11. Does this species (or cultivar or variety) reproduce and spread vegetatively?
Yes or No: 
No
Points: 
0
Confidence Level: 
Very High
Answer / Justification: 
Reproduces by seed.
Reference(s): 
12. If naturally detached fragments from this plant are capable of producing new plants, is this a common method of reproduction for the plant?
Yes or No: 
No
Points: 
0
Confidence Level: 
Very High
Answer / Justification: 
No mention of this. Reproduction is by seed.
Reference(s): 
13. Does the species (or cultivar or variety) commonly produce viable seed?
Yes or No: 
Yes
Points: 
1
Confidence Level: 
Very High
Answer / Justification: 
Yes. Seeds are small and hairless. Able to produce seed via self-pollination (USDA risk assessment).
Reference(s): 
14. Does this plant produce copious viable seeds each year (> 1000)?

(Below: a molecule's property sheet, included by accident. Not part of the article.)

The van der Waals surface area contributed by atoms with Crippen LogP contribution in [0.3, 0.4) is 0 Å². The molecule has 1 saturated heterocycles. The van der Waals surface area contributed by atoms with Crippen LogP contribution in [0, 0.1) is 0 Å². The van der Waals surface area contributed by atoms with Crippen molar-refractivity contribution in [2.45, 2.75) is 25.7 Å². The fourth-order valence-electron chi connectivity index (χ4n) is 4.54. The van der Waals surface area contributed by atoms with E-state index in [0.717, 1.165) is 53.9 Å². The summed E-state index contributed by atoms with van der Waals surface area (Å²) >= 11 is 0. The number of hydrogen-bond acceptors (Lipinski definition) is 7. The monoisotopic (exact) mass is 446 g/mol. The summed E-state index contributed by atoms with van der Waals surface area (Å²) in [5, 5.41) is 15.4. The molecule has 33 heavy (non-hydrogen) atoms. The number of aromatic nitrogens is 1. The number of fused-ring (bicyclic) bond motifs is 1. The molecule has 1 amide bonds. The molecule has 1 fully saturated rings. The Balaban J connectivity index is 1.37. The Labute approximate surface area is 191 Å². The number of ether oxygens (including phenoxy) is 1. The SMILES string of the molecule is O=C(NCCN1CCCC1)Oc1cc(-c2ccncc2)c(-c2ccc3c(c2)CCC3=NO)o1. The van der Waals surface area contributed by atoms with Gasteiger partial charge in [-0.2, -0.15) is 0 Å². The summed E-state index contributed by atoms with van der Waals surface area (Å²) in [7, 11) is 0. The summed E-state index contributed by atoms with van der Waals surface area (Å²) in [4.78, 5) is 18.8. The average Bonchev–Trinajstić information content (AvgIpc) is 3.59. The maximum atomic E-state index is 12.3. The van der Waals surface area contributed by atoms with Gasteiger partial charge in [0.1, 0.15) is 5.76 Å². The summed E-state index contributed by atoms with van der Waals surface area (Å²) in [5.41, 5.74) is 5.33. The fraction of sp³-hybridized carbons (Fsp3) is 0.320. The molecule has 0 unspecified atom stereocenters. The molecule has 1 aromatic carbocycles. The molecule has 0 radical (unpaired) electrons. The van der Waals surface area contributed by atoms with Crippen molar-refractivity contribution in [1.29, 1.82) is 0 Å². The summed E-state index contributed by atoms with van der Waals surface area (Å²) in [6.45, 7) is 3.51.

Yes or No: 
Points: 
Confidence Level: 
Very Low
Answer / Justification: 
do not have information
Reference(s): 
15. Is there significant germination (>25%) of seeds the next growing season, with no requirement of an infrequent environmental condition for seeds to germinate (i.e. fire) or long dormancy period?
Yes or No: 
Yes
Points: 
1
Confidence Level: 
Medium
Answer / Justification: 
Does not seem to need infrequent conditions to germinate, based on description from Washington: It is difficult to control as the seeds can germinate when conditions are favorable in a variety of habitats. No information on percentage germination.
Reference(s): 
16. Does this plant produce viable seed within the first three years (for an herbaceous species) to five years (for a woody species) after germination?
Yes or No: 
Yes
Points: 
1
Confidence Level: 
Very High
Answer / Justification: 
An annual or biennial so must produce seed in the first couple of years.
Reference(s): 
17. Does this plant continuously produce seed for >3 months each year or does seed production occur more than once a year?
Yes or No: 
No
Points: 
0
Confidence Level: 
Very High
Answer / Justification: 
Flowering time is May in California.
Reference(s):